3 Mar 1940
Convoy ON 17.
This convoy was formed off Methil on 3 March 1940. It arrived in Norwegian waters near Bergen on 7 March 1940.
This convoy was made up of the following merchant vessels; Aina (British, 1698 GRT, built 1904), Aspen (Swedish, 1305 GRT, built 1908), Becheville (British, 4228 GRT, built 1924), Borgund (Norwegian, 303 GRT, built 1917), Brita (Swedish, 1252 GRT, built 1908), Carbonia (Swedish, 1918 GRT, built 1916), Drabant (Swedish, 1767 GRT, built 1897), Edle (Norwegian, 654 GRT, built 1916), Falken (Swedish, 1308 GRT, built 1893), Finlandia (Finnish, 1464 GRT, built 1920), Flimston (British, 4674 GRT, built 1925), Frans (Swedish, 1169 GRT, built 1924), Frode (Norwegian, 697 GRT, built 1917), Greenawn (British, 784 GRT, built 1924), Helfrid (Swedish, 719 GRT, built 1922), Iron Baron (Norwegian, 3231 GRT, built 1911), Jacob Christensen (Norwegian, 3594 GRT, built 1920), Karen (Danish, 1194 GRT, built 1917), Knud Villemoes (Danish, 1582 GRT, built 1905), Kongshavn (Norwegian, 751 GRT, built 1906), Kul (Norwegian, 1310 GRT, built 1907), Lily (Danish, 1281 GRT, built 1920), Marianne (Danish, 1239 GRT, built 1924), Marita (Finnish, 1869 GRT, built 1923), Merkur (Estonian, 1291 GRT, built 1913), Minona (Norwegian, 1147 GRT, built 1919), Nicke (Swedish, 1170 GRT, built 1918), Nurgis (Norwegian, 700 GRT, built 1919), Regin (Norwegian, 1386 GRT, built 1917), Rolf (Swedish, 1120 GRT, built 1919), Roy (Norwegian, 1768 GRT, built 1921), Sirius (Swedish, 1832 GRT, built 1889), Sixten (Swedish, 2171 GRT, built 1912), Skarv (Norwegian, 852 GRT, built 1923), Sophie (Danish, 945 GRT, built 1920), Svanholm (Norwegian, 696 GRT, built 1917), Thore Hafte (Norwegian, 626 GRT, built 1896), Torafire (Norwegian, 823 GRT, built 1920), Trewellard (British, 5201 GRT, built 1936), Varanges (Norwegian, 2214 GRT, built 1908) and Vim (Norwegian, 1114 GRT, built 1913).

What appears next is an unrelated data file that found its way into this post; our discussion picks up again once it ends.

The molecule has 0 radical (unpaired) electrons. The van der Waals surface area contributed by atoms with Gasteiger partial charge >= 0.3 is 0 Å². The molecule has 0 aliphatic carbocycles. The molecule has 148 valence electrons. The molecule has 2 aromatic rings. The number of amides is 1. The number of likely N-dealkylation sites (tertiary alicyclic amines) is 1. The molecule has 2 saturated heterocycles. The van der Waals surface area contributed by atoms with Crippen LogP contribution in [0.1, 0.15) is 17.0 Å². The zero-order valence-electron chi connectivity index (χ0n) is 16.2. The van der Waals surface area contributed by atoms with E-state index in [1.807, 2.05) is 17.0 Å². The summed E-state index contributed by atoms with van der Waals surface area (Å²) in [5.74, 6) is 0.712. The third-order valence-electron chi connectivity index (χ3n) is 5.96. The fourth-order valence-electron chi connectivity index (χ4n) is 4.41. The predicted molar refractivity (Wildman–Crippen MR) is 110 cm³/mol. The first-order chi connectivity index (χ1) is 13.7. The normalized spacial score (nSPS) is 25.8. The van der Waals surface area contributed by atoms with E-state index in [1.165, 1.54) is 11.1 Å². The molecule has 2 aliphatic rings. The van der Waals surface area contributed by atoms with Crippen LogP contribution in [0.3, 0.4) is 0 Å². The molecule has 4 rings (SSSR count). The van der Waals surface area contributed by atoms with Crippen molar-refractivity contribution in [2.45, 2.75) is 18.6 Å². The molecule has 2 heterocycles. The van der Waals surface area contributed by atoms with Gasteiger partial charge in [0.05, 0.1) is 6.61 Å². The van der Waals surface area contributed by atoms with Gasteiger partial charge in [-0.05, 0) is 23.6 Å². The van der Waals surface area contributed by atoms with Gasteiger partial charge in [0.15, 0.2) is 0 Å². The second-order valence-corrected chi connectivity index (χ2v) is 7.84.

Escort was provided by the AA cruiser HMS Calcutta (Capt. H.A. Packer, RN), the destroyers HMS Delight (Cdr. M. Fogg-Elliott, RN), HMS Diana (Lt.Cdr. E.G. Le Geyt, RN), HMS Ilex (Lt.Cdr. P.L. Saumarez, DSC, RN), HMS Gurkha (Cdr. A.W. Buzzard, RN) and HMS Nubian (Cdr. R.W. Ravenhill, RN) and the submarine HMS Narwhal (Lt.Cdr. R.J. Burch, RN).
On the 4th the merchant vessel Greenawn was detached to Scapa Flow escorted by HMS Diana. HMS Narwhal was also detached with orders to proceed to Scapa Flow.
7 Mar 1940
Convoy HN 17.
This convoy was formed off Bergen, Norway on 7 March 1940. The bulk of the convoy arrived at Methil on 10 March 1940.
This convoy was made up of the following merchant vessels; Albuera (British, 3477 GRT, built 1921), Baron Kelvin (British, 3081 GRT, built 1924), Bonde (Norwegian, 1570 GRT, built 1936), Effie Maersk (Danish, 1308 GRT, built 1925), Einvik (Norwegian, 2000 GRT, built 1918), Ek (Norwegian, 995 GRT, built 1911), Fairwater (British, 4108 GRT, built 1928), Gol (Norwegian, 985 GRT, built 1920), Hafnia (Norwegian, 1315 GRT, built 1920), Havborg (Norwegian, 1234 GRT, built 1924), Jaederen (Norwegian, 902 GRT, built 1918), Janna (Norwegian, 2197 GRT, built 1919), Kirnwood (British, 3829 GRT, built 1928), Lysaker (Norwegian, 910 GRT, built 1919), Margareta (Finnish, 1860 GRT, built 1919), Maurita (Norwegian, 1569 GRT, built 1925), Nesstun (Norwegian, 1271 GRT, built 1917), Notos (Norwegian, 2712 GRT, built 1898), Orland (Norwegian, 1899 GRT, built 1917), Ovington Court (British, 6095 GRT, built 1924), Reias (Norwegian, 1128 GRT, built 1918), Royal (Norwegian, 759 GRT, built 1918), Spica (Norwegian, 500 GRT, built 1915), Stanja (Norwegian, 1845 GRT, built 1915), Star (Norwegian, 1531 GRT, built 1922), Varegg (Norwegian, 943 GRT, built 1910), Vesta (Norwegian, 1310 GRT, built 1930) and Warlaby (British, 4875 GRT, built 1927).